If your patient cannot be sent to the optometry program, then they should be examined in clinic. As there may be some compliance issues in such patients, this should be on the same day they attend for their regular check up.
- Ideally dilate the pupil with tropicamide 1% and phenylephrine 2.5% dilates the pupil, making the retina much easier to examine. The drops last 3 hours, very rarely 3 days. Occasional allergies develop, usually to phenyephrine. One drop of each drug in each eye is all that is needed.
- If the patient insists the drops last too long, tropicamide 1% alone will usually be adequate.
- Examination should be in a darkened room
- Slit lamp examination would be preferred if the skills are available..but in addition to regular hand held ophthalmoscopy.
- A good ophthalmoscope is essential. Examination is best if it includes examination with the green filter ( = red-free). This is the same filter used for grading and computer analysis....it shows up haemorrhages and early new vessels much earlier. Some ophthalmoscopes (eg Keeler) used to be very dim with such a filter, and a rechargeable Welch-Allyn or Heine are best.
- There is no need to use the full brightness of the ophthalmoscope with white light...this can even burn the retina...keep it dimmer when using white light.
- If the child refuses dilatation, a non-dilated examination is infinitely preferable to no examination whatsoever. But this is risky...be careful to include the green filter, and to search all the posterior retina, looking up, right, left, down, and directly at the disc and macula. The room must be darkened.
- There should be NO RETINOPATHY whatsover...if there is any, then dilatation is essential, even if on another day. Thus recently such a patient was noted to have a retinal haemorrhage...and this patient was referred to the eye team...it is very likely this patient will have or is about to develop severe retinopathy.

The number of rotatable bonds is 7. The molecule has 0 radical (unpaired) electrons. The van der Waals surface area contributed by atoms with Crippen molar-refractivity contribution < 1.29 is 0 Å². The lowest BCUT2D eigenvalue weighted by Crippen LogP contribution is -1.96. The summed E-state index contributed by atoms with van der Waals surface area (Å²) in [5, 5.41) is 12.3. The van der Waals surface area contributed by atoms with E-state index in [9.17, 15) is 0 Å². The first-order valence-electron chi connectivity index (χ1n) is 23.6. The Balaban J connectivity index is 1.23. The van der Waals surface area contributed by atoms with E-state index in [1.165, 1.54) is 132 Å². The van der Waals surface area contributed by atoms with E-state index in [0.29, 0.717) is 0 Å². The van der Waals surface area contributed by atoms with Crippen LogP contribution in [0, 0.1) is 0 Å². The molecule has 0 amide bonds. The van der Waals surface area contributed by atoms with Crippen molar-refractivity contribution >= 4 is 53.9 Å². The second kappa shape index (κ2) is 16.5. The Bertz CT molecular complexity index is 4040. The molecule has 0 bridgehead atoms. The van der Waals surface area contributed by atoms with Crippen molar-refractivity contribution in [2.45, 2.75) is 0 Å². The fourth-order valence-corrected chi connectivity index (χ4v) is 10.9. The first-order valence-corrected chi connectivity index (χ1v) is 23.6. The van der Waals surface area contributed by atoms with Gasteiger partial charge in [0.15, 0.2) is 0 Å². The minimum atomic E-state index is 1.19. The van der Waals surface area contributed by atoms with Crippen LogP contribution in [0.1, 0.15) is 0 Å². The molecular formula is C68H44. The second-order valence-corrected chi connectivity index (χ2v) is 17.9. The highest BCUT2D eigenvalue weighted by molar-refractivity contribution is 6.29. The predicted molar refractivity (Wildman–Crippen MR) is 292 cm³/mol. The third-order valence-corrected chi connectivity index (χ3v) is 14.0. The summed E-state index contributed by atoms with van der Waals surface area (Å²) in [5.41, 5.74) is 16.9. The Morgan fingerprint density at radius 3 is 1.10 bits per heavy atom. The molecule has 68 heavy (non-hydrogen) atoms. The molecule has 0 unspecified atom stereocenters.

- Examinations of children by optometrists or doctors (such as most GPs) who are not familiar with retinopathy must not be relied on. Nearly all diabetologists will perform a superior examination. Examination must be through a dilated pupil unless the child resolutely declines such a check.
- Visual acuity is important to record but is only reduced in advanced disease.
Early new vessels are difficult to photograph and see, so look for clues. There should be no haemorrhages or dilated or tortuous vessels. Any abnormal squiggly vessels, even if very narrow and smaller than regular vessels, are usually IRMAs...that is intra-retinal microvascular abnormalities....and hence part of pre-proliferative retinopathy or proliferative. Any microaneurysms in a child are sign of a serious problem, and such a patient should be examined very carefully, usually by the optometry program or ophthalmologist expert in retinopathy.
Care is needed...even expert ophthalmologists and cameras miss early new vessels at times. Once again, any retinopathy in a child would be very worrying, even one microaneurysm or retinal haemorrhage. This would be a sign of that proliferation may follow, and examinations should then be carried out every 6 months. As mentioned retinopathy can develop over a month...although usually it is much more gradual.